With that being said, here at Lunabean.com we are fully in favor and support the voluntary enforcement of ESRB video game ratings at every place where video games are sold. We believe in the power of the people and we believe in capitalism. If there's a video game retailer not abiding by the video game ratings and selling M-rated games to kids, we believe that if people and parents truly care about this, they could organize a large scale boycott or they could stand outside of the store with signs and warn any parent entering. Churches and school districts could inform so many, if people truly cared. But, I think the truth is, most parents understand their kids, and understand regulated play, of even violent games, isn't going to turn their kid bad, which is why they are the ones primarily purchasing the games for their children. They know their kids, and they know their kids don't believe "Life is a video game".



Should we do our best to let parents know what is in these violent games they are buying for their children? Absolutely. However, it is not the fault of the industry if these warnings are falling on deaf ears. As unpopular as it is to say, parents are, for the most part, responsible for what their children get their hands on. And, keep in mind, video games are not like drugs. They cannot be played in secret if a parent is paying attention. They require hours of time, an expensive console and a stationary TV.



As for people like Jack Thompson, who has been less than honest with all of us, well, upon researching him, I discovered some truly disturbing facts, and it seems that he is simply on a mission from God, which prevents him from using any common sense when it comes to this. It's been reported that he believes God "chose him to be the savior of widows and orphans". If that's true, why is he going after video games instead of the foster system that allowed Devin Thompson to so tragically fall through the cracks? If only news programs would stop booking him...of course, we know news programs only like the sensational. So, upon wrapping up this article, I would like to provide all of you with a few links concerning Jack Thompson, the media's sweetheart when it comes to suing video games makers and suppliers for hundreds of millions of dollars. I do this, not to make a fool of the man, but so people understand the psyche of this man, who speaks so poorly of the video game industry that we all know and love.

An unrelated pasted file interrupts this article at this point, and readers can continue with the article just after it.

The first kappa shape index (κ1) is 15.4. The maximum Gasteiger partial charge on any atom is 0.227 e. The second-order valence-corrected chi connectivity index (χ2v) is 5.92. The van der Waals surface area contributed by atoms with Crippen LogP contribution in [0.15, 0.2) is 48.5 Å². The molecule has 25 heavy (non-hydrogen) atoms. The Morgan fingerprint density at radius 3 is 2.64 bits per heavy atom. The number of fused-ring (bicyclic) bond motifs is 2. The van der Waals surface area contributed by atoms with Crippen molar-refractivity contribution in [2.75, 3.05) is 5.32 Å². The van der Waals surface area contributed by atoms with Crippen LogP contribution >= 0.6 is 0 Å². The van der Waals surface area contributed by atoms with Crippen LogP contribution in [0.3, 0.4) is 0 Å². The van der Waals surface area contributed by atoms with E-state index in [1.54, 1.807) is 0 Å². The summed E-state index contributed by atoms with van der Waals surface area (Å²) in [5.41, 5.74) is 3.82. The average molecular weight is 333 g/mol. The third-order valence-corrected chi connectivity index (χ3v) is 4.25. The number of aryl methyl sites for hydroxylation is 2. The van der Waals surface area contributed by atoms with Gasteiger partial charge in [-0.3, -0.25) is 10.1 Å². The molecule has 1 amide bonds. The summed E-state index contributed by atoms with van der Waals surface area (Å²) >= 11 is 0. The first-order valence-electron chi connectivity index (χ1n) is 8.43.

Jack's obsession with Batman.



Jack's obsession with Janet Reno



Jack's debate with Ms. Reno where he demanded she fill out a form claiming her sexuality.



Jack's reputation at the right-wing site "Free Republic", and how he threatened to sue many "FReepers".
Search for "BatJack", the handle he chose, presumably because of his fondness for Batman.


Jack's disdain for gamers, in general.



Jack taking the case against video game makers because the victim played a violent video game while the assailant was in need of drug money.



More Jack hatred for gamers



Jack going after Howard Stern
Note, this is on Neil Rogers' site. Neil took out a temporary restraining order against Thompson as Thompson went after him for indecency in the 1990s.



And there's so much more, which you all can find simply by using Google, but you get the point.

Posted by Allison at 01:00 PM |